In 2003, the Lombardy Region and the Municipality of Monza, joint owners of the Villa Reale di Monza complex, launched an international design competition for its recovery and enhancement, as well as its gardens. In 2003, the conservative restoration works of the nine reception rooms of the first noble floor began, and they were completed in 2007 with an extraordinary opening to the public. On July 30, 2008, a strategic agreement was signed for Villa Reale and Monza Park.
The agreement concerned the restoration and subsequent cultural enhancement of Villa Reale and Monza Park, and the entire monument complex was intended for cultural and high institutional representation purposes. The restoration works were completed with a public ceremony on June 26, 2014.
The gardens of the Archducal and then Royal Villa of Monza were designed by architect Giuseppe Piermarini between 1778 and 1783, initially with a formal layout inspired by the French fashion, according to a large geometric and regular design, later expanded to offer a unified perception with the surrounding landscape.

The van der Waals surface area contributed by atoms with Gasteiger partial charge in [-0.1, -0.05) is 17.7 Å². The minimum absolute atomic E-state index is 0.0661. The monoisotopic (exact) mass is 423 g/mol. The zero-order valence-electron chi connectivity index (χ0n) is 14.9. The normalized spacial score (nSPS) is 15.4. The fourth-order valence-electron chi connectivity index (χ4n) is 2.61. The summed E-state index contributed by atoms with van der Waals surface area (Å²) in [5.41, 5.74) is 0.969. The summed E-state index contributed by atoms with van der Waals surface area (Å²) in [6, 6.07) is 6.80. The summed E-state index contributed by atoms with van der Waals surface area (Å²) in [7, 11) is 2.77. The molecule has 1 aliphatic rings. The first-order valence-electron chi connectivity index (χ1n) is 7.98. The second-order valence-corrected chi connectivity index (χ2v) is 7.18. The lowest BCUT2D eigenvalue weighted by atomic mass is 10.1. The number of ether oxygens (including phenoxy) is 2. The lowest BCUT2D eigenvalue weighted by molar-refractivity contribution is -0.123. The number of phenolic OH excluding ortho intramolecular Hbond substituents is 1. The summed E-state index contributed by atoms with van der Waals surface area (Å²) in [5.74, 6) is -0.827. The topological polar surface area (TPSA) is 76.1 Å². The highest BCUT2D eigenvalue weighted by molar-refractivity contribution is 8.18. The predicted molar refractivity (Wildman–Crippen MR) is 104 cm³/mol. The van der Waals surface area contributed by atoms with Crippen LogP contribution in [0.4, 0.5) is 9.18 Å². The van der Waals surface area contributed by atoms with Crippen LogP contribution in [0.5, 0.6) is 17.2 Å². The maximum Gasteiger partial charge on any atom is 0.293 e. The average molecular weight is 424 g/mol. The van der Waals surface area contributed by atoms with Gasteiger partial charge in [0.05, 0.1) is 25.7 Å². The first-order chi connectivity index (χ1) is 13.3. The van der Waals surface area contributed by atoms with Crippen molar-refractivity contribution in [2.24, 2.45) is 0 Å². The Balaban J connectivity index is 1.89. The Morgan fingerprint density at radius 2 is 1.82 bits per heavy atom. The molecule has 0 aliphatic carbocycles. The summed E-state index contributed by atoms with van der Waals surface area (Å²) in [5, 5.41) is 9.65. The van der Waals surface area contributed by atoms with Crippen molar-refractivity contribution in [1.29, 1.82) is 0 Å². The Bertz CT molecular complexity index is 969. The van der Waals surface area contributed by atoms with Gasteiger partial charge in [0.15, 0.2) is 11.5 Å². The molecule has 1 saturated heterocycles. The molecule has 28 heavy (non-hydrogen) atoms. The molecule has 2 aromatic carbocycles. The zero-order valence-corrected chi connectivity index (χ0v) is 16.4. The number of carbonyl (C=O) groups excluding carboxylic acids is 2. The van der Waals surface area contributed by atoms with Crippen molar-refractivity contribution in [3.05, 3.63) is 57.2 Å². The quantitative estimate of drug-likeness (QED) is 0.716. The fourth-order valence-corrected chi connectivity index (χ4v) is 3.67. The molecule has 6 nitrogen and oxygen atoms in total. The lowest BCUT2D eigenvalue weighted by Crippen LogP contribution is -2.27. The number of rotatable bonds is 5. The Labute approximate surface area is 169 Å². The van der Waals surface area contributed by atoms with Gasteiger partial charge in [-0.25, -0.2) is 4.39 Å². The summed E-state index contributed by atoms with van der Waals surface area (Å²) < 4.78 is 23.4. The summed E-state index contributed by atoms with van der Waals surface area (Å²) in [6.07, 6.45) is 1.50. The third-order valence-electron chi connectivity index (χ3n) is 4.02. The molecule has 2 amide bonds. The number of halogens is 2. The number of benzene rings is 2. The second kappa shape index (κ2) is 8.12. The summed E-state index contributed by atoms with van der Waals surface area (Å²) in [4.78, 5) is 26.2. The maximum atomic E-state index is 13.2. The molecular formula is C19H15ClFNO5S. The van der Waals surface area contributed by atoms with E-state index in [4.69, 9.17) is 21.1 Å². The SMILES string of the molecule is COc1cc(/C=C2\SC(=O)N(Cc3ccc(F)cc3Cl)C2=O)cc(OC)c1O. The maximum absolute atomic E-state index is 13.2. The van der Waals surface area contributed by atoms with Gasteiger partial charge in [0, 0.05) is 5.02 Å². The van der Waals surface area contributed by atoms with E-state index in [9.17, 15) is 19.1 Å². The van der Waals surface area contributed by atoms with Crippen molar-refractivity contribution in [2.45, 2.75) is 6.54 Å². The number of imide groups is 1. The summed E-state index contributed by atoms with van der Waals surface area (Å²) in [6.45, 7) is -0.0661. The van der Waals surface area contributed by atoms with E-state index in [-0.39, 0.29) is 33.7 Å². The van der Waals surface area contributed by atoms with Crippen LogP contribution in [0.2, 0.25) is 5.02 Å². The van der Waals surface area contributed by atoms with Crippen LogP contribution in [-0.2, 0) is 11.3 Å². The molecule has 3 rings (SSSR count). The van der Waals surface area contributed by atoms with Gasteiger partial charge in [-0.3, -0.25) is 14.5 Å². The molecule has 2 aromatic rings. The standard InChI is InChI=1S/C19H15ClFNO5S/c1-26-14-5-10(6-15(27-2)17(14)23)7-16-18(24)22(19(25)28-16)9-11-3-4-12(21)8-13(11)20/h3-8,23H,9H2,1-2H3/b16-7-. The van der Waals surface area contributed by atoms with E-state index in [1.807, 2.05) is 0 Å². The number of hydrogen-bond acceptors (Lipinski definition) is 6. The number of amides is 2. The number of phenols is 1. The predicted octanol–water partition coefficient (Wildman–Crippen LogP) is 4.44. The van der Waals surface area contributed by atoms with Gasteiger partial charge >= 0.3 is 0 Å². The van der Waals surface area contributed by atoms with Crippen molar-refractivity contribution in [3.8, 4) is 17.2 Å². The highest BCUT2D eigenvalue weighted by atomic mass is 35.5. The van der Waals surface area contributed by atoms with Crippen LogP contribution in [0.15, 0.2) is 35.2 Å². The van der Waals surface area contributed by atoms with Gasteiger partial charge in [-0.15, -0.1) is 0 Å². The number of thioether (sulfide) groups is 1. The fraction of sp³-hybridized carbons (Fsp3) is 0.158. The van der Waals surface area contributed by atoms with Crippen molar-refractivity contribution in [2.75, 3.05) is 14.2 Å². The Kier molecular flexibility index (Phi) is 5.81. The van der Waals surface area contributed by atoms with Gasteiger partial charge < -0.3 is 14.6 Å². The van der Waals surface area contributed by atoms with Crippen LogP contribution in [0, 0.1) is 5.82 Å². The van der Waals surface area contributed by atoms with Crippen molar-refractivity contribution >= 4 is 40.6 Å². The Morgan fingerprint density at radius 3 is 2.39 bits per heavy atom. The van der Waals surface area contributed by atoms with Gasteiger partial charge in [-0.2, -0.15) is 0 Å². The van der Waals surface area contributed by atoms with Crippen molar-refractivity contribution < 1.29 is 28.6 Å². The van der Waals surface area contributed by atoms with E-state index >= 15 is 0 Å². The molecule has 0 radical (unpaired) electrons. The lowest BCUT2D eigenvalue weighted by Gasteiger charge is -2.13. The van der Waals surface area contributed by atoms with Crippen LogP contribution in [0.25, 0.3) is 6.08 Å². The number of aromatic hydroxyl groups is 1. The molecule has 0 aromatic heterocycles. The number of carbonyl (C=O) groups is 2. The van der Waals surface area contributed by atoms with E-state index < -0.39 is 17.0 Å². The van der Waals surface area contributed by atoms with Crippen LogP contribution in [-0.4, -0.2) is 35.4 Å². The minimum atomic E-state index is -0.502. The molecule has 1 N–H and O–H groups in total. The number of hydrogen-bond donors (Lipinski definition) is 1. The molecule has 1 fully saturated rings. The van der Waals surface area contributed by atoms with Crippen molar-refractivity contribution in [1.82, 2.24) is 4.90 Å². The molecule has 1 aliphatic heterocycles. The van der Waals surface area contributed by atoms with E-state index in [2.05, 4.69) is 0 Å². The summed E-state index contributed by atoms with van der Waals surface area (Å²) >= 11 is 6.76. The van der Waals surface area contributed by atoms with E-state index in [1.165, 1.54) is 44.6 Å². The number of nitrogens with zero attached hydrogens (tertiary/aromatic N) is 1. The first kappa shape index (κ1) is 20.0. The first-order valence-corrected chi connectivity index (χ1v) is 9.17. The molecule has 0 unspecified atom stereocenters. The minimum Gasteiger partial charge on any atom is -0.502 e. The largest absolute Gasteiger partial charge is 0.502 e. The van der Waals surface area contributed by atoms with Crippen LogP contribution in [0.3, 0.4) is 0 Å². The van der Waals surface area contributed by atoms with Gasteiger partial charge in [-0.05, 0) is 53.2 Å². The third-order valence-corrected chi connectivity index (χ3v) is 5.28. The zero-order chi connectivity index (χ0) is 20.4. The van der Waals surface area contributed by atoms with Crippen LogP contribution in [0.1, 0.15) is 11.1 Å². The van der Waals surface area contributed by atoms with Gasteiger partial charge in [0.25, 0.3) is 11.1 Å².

While the geometric parterre was the most suitable solution to enhance the power and magnificence of the prince, the novelty of the new English style demonstrated the designer’s and Ferdinand of Habsburg’s commitment to international stylistic and cultural trends.
The importance of the gardens and their immense cultural value, motivated by the intervention of an exceptional professional assisted by gardeners sent from Vienna by the will of Maria Theresa of Austria, is evidenced by their iconographic success. The restorations of details or overall views made by painters and engravers since their creation found particular impetus thanks to the awareness of their importance as an Italian cornerstone of the new style, supported by the cultural policy promoted by the Habsburgs and the commission of Eugenio di Beauharnais. From the 1820s, thanks to Viceroy Ranieri, the gardens, then privately owned by the Habsburgs, were accessible to the public, except for short periods.
The Monza Park was established on September 14, 1805, by Emperor Napoleon with the aim of creating a model agricultural estate and a hunting reserve. Construction began in 1806, under the orders of Viceroy Eugenio di Beauharnais, on land to the north of the Villa and the Royal Gardens, which had been established by Maria Teresa d’Austria back in 1777.
In a letter, Napoleon’s mother, Giuseppina Bonaparte, asked her son Eugenio to build a park larger than the one at Versailles. Her wish was granted as while Versailles covers an area of 250 hectares, the Monza Park has a surface area of over 700 hectares.